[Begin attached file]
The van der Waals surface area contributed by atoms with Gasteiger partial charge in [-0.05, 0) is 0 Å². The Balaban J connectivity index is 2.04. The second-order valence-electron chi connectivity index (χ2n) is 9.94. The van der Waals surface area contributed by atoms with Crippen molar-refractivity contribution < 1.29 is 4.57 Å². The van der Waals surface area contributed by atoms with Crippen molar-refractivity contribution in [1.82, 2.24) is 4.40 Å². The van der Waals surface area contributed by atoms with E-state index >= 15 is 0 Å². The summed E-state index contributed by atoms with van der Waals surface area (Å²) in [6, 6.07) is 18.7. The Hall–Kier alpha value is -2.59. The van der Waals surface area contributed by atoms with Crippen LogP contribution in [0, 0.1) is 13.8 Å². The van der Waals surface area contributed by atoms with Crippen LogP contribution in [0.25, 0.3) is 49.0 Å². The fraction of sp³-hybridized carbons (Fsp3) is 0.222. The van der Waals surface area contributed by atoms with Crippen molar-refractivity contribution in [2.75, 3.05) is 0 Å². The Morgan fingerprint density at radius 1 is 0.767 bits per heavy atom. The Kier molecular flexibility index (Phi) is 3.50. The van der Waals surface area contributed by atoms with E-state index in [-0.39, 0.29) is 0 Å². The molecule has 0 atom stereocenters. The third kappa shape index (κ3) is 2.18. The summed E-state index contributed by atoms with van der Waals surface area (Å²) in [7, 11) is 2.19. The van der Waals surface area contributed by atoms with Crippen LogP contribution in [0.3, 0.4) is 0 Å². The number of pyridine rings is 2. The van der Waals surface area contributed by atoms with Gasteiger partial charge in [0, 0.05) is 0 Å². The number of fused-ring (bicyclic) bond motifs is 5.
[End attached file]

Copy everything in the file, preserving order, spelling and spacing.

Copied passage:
The van der Waals surface area contributed by atoms with Gasteiger partial charge in [-0.05, 0) is 0 Å². The Balaban J connectivity index is 2.04. The second-order valence-electron chi connectivity index (χ2n) is 9.94. The van der Waals surface area contributed by atoms with Crippen molar-refractivity contribution < 1.29 is 4.57 Å². The van der Waals surface area contributed by atoms with Crippen molar-refractivity contribution in [1.82, 2.24) is 4.40 Å². The van der Waals surface area contributed by atoms with E-state index >= 15 is 0 Å². The summed E-state index contributed by atoms with van der Waals surface area (Å²) in [6, 6.07) is 18.7. The Hall–Kier alpha value is -2.59. The van der Waals surface area contributed by atoms with Crippen LogP contribution in [0, 0.1) is 13.8 Å². The van der Waals surface area contributed by atoms with Crippen LogP contribution in [0.25, 0.3) is 49.0 Å². The fraction of sp³-hybridized carbons (Fsp3) is 0.222. The van der Waals surface area contributed by atoms with Crippen molar-refractivity contribution in [2.75, 3.05) is 0 Å². The Morgan fingerprint density at radius 1 is 0.767 bits per heavy atom. The Kier molecular flexibility index (Phi) is 3.50. The van der Waals surface area contributed by atoms with E-state index in [-0.39, 0.29) is 0 Å². The molecule has 0 atom stereocenters. The third kappa shape index (κ3) is 2.18. The summed E-state index contributed by atoms with van der Waals surface area (Å²) in [7, 11) is 2.19. The van der Waals surface area contributed by atoms with Crippen LogP contribution in [0.3, 0.4) is 0 Å². The number of pyridine rings is 2. The van der Waals surface area contributed by atoms with Gasteiger partial charge in [0, 0.05) is 0 Å². The number of fused-ring (bicyclic) bond motifs is 5.